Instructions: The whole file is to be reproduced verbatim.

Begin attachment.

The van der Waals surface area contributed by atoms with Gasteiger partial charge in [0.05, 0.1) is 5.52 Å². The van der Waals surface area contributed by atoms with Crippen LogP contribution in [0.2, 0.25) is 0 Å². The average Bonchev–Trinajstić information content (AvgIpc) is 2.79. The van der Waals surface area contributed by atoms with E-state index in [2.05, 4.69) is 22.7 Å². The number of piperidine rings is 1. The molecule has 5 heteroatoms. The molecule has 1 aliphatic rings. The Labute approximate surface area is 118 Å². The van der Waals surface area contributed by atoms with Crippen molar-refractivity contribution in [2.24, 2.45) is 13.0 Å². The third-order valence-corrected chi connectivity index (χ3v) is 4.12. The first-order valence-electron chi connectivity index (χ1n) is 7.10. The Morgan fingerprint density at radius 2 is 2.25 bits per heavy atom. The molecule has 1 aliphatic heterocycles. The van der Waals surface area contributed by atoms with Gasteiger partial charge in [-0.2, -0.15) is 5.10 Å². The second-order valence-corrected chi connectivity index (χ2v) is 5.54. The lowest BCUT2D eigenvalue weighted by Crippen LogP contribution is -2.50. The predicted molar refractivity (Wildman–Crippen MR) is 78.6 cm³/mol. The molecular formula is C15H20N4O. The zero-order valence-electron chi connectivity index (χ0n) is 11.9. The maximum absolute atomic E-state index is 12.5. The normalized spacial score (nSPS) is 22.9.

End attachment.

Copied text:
The van der Waals surface area contributed by atoms with Gasteiger partial charge in [0.05, 0.1) is 5.52 Å². The van der Waals surface area contributed by atoms with Crippen LogP contribution in [0.2, 0.25) is 0 Å². The average Bonchev–Trinajstić information content (AvgIpc) is 2.79. The van der Waals surface area contributed by atoms with E-state index in [2.05, 4.69) is 22.7 Å². The number of piperidine rings is 1. The molecule has 5 heteroatoms. The molecule has 1 aliphatic rings. The Labute approximate surface area is 118 Å². The van der Waals surface area contributed by atoms with Crippen molar-refractivity contribution in [2.24, 2.45) is 13.0 Å². The third-order valence-corrected chi connectivity index (χ3v) is 4.12. The first-order valence-electron chi connectivity index (χ1n) is 7.10. The Morgan fingerprint density at radius 2 is 2.25 bits per heavy atom. The molecule has 1 aliphatic heterocycles. The van der Waals surface area contributed by atoms with Gasteiger partial charge in [-0.2, -0.15) is 5.10 Å². The second-order valence-corrected chi connectivity index (χ2v) is 5.54. The lowest BCUT2D eigenvalue weighted by Crippen LogP contribution is -2.50. The predicted molar refractivity (Wildman–Crippen MR) is 78.6 cm³/mol. The molecular formula is C15H20N4O. The zero-order valence-electron chi connectivity index (χ0n) is 11.9. The maximum absolute atomic E-state index is 12.5. The normalized spacial score (nSPS) is 22.9.